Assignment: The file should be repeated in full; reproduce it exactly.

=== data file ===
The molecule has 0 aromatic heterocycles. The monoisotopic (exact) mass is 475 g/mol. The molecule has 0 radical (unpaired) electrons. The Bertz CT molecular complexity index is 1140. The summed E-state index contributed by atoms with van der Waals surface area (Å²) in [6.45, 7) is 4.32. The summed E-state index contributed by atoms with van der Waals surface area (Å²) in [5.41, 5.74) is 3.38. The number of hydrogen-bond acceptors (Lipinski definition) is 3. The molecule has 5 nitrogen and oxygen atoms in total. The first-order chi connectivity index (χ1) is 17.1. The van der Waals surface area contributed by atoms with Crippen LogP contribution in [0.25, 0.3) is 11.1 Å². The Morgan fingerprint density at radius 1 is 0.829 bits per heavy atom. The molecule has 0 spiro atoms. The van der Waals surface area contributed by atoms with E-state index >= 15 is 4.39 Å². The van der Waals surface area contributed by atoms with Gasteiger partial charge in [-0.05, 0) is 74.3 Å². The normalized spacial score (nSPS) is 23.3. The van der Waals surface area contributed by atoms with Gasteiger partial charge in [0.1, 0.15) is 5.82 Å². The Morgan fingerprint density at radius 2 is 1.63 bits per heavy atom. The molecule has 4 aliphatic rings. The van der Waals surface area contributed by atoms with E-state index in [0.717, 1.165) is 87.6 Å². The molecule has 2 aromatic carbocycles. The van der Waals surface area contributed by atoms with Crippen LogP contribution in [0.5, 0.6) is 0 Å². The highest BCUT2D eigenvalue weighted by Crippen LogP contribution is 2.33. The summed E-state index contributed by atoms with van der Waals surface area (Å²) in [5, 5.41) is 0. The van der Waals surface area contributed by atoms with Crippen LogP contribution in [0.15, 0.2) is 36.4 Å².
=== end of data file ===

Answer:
The molecule has 0 aromatic heterocycles. The monoisotopic (exact) mass is 475 g/mol. The molecule has 0 radical (unpaired) electrons. The Bertz CT molecular complexity index is 1140. The summed E-state index contributed by atoms with van der Waals surface area (Å²) in [6.45, 7) is 4.32. The summed E-state index contributed by atoms with van der Waals surface area (Å²) in [5.41, 5.74) is 3.38. The number of hydrogen-bond acceptors (Lipinski definition) is 3. The molecule has 5 nitrogen and oxygen atoms in total. The first-order chi connectivity index (χ1) is 17.1. The van der Waals surface area contributed by atoms with Crippen LogP contribution in [0.25, 0.3) is 11.1 Å². The Morgan fingerprint density at radius 1 is 0.829 bits per heavy atom. The molecule has 0 spiro atoms. The van der Waals surface area contributed by atoms with E-state index >= 15 is 4.39 Å². The van der Waals surface area contributed by atoms with Gasteiger partial charge in [-0.05, 0) is 74.3 Å². The normalized spacial score (nSPS) is 23.3. The van der Waals surface area contributed by atoms with Gasteiger partial charge in [0.1, 0.15) is 5.82 Å². The Morgan fingerprint density at radius 2 is 1.63 bits per heavy atom. The molecule has 4 aliphatic rings. The van der Waals surface area contributed by atoms with E-state index in [0.717, 1.165) is 87.6 Å². The molecule has 2 aromatic carbocycles. The van der Waals surface area contributed by atoms with Crippen LogP contribution in [0.5, 0.6) is 0 Å². The highest BCUT2D eigenvalue weighted by Crippen LogP contribution is 2.33. The summed E-state index contributed by atoms with van der Waals surface area (Å²) in [5, 5.41) is 0. The van der Waals surface area contributed by atoms with Crippen LogP contribution in [0.15, 0.2) is 36.4 Å².